I remember hearing, as a child, that God was always with me, seeing what I was doing, understanding my heart.  There was never a moment where I felt threatened by this.  Instead, I simply felt like I had a dear friend who would always be with me, and who would always help me, and whom I felt I could love in return.  As I entered into the Bhakti faith I began to experience this simple reality in all its depth.

The path of Bhakti which I follow is a system of connection, or yoga, with God, based on the idea of loving, devotional service. Real devotional service is the giving of one's body, mind, and words to the service of God.  In the Bhakti-rasamrta-sindhu, a classical 16th Century devotional treatise, we read that:

"When first-class devotional service develops, one must be devoid of all material desires, knowledge obtained by monistic philosophy, and fruitive action. The devotee must constantly serve Kṛṣṇa favorably, as Kṛṣṇa desires.'

The Hindu diaspora is filled with examples of such fidelity, including A.C Bhaktivedanta Swami Prabhupada, who braved the rigors of old age to bring the Bhakti tradition to the West at the age of 70 in 1965.  In my exploration of my Christian roots, I come across the same mood in St. Francis of Assisi, who understood very deeply that to truly serve means to be an instrument of God.  St. Francis wrote that:

O Divine Master, grant that I may not so much seek
to be consoled as to console,
to be understood as to understand,
to be loved, as to love.

For it is in giving that we receive

It is in St. Francis's particular example that I understand that Bhakti is not exclusive to any one path or faith.  Bhakti means devotion, love, surrender to the will of God.  My own understanding of it as a practicing Hindu helps me to see its reality as the foundation of my Christian heritage as well.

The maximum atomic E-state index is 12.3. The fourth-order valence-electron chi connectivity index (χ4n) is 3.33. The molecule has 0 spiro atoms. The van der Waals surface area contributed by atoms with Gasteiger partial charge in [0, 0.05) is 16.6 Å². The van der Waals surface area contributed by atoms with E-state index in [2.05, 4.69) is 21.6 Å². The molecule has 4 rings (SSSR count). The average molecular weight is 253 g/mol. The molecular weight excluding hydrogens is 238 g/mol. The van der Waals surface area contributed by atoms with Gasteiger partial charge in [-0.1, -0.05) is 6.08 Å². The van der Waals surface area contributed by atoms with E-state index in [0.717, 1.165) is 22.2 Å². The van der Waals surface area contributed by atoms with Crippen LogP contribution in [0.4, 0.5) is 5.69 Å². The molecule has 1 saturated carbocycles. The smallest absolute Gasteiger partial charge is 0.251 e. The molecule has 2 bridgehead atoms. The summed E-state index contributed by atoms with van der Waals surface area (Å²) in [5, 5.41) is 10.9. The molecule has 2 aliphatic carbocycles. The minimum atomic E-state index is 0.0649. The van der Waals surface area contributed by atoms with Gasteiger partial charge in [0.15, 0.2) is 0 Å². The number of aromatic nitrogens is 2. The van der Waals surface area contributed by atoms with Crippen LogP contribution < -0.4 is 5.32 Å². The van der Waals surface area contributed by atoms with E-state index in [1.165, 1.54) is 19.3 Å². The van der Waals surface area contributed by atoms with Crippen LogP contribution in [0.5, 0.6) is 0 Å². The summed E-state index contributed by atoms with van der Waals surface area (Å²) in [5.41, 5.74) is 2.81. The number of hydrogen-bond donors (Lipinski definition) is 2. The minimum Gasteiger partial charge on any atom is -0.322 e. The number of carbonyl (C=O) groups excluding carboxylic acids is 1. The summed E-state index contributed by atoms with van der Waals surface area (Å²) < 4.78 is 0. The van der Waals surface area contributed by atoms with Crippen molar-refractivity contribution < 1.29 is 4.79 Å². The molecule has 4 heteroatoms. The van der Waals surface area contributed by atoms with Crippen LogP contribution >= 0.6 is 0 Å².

As I pray and meditate and call God's names, it takes me into the memory of the examples before me, of my great-aunt chanting the rosary with daily and deep devotion in the living room of my childhood home, or of my grandfather taking to the Detroit airwaves in his youth to say the rosary as well.  These connections, sacred and sustaining to me, is where I really feel I have become a better Christian through my Hindu practice.  It has allowed me to honor a desire in my family to carry forward a torch of devotion to God that transcends any cultural boundaries or differences.

Without the grace and knowledge I have received in my practice and life as a Hindu minister, I would not be able to approach my heritage as a Christian in such a meaningful way.  This reality leaves me with a grateful heart, and a desire to go deeper into this harmony, to honor where I have come from, where I am now, and where I am meant to go.

Chris Fici is a writer/teacher/monk in the bhakti-yoga tradition. He has been practicing at the Bhaktivedanta Ashram at the Bhakti Center in New York City since 2009.  After receiving a degree in film studies at the University of Michigan, Chris began his exploration and study of the bhakti tradition. He currently teaches classes on the culture and art of vegetarian cooking, as well as the living philosophy of the Bhagavad-Gita, at New York University and Columbia University.